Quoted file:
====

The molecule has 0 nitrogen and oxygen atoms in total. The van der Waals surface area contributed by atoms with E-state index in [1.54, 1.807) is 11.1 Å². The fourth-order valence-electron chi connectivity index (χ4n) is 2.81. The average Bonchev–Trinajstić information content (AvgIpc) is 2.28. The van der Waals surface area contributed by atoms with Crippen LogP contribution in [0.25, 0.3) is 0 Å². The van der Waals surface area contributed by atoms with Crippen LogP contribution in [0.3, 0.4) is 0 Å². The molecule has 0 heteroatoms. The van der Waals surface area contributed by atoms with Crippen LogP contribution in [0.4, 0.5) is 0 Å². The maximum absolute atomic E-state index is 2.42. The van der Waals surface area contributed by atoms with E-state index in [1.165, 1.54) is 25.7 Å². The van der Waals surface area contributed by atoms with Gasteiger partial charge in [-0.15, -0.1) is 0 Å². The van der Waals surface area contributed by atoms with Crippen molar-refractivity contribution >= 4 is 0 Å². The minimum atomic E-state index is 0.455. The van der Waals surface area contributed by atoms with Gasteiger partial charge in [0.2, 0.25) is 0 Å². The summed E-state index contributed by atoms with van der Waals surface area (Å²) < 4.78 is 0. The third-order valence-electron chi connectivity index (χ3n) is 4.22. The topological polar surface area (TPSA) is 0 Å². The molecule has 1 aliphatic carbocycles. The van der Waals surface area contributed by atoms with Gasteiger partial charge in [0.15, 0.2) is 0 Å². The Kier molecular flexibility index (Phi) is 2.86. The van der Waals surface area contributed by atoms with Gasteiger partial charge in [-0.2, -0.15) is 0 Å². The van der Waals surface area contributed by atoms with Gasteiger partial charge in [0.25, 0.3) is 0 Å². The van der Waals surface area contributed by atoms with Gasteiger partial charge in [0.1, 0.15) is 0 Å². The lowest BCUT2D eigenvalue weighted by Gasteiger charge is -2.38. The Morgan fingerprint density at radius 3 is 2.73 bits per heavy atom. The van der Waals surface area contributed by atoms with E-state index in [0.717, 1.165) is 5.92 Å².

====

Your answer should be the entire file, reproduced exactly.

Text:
The molecule has 0 nitrogen and oxygen atoms in total. The van der Waals surface area contributed by atoms with E-state index in [1.54, 1.807) is 11.1 Å². The fourth-order valence-electron chi connectivity index (χ4n) is 2.81. The average Bonchev–Trinajstić information content (AvgIpc) is 2.28. The van der Waals surface area contributed by atoms with Crippen LogP contribution in [0.25, 0.3) is 0 Å². The van der Waals surface area contributed by atoms with Crippen LogP contribution in [0.3, 0.4) is 0 Å². The molecule has 0 heteroatoms. The van der Waals surface area contributed by atoms with Crippen LogP contribution in [0.4, 0.5) is 0 Å². The maximum absolute atomic E-state index is 2.42. The van der Waals surface area contributed by atoms with E-state index in [1.165, 1.54) is 25.7 Å². The van der Waals surface area contributed by atoms with Gasteiger partial charge in [-0.15, -0.1) is 0 Å². The van der Waals surface area contributed by atoms with Crippen molar-refractivity contribution >= 4 is 0 Å². The minimum atomic E-state index is 0.455. The van der Waals surface area contributed by atoms with Gasteiger partial charge in [0.2, 0.25) is 0 Å². The summed E-state index contributed by atoms with van der Waals surface area (Å²) < 4.78 is 0. The third-order valence-electron chi connectivity index (χ3n) is 4.22. The topological polar surface area (TPSA) is 0 Å². The molecule has 1 aliphatic carbocycles. The van der Waals surface area contributed by atoms with Gasteiger partial charge in [0.15, 0.2) is 0 Å². The Kier molecular flexibility index (Phi) is 2.86. The van der Waals surface area contributed by atoms with Gasteiger partial charge in [-0.2, -0.15) is 0 Å². The van der Waals surface area contributed by atoms with Gasteiger partial charge in [0.25, 0.3) is 0 Å². The van der Waals surface area contributed by atoms with Gasteiger partial charge in [0.1, 0.15) is 0 Å². The lowest BCUT2D eigenvalue weighted by Gasteiger charge is -2.38. The Morgan fingerprint density at radius 3 is 2.73 bits per heavy atom. The van der Waals surface area contributed by atoms with E-state index in [0.717, 1.165) is 5.92 Å².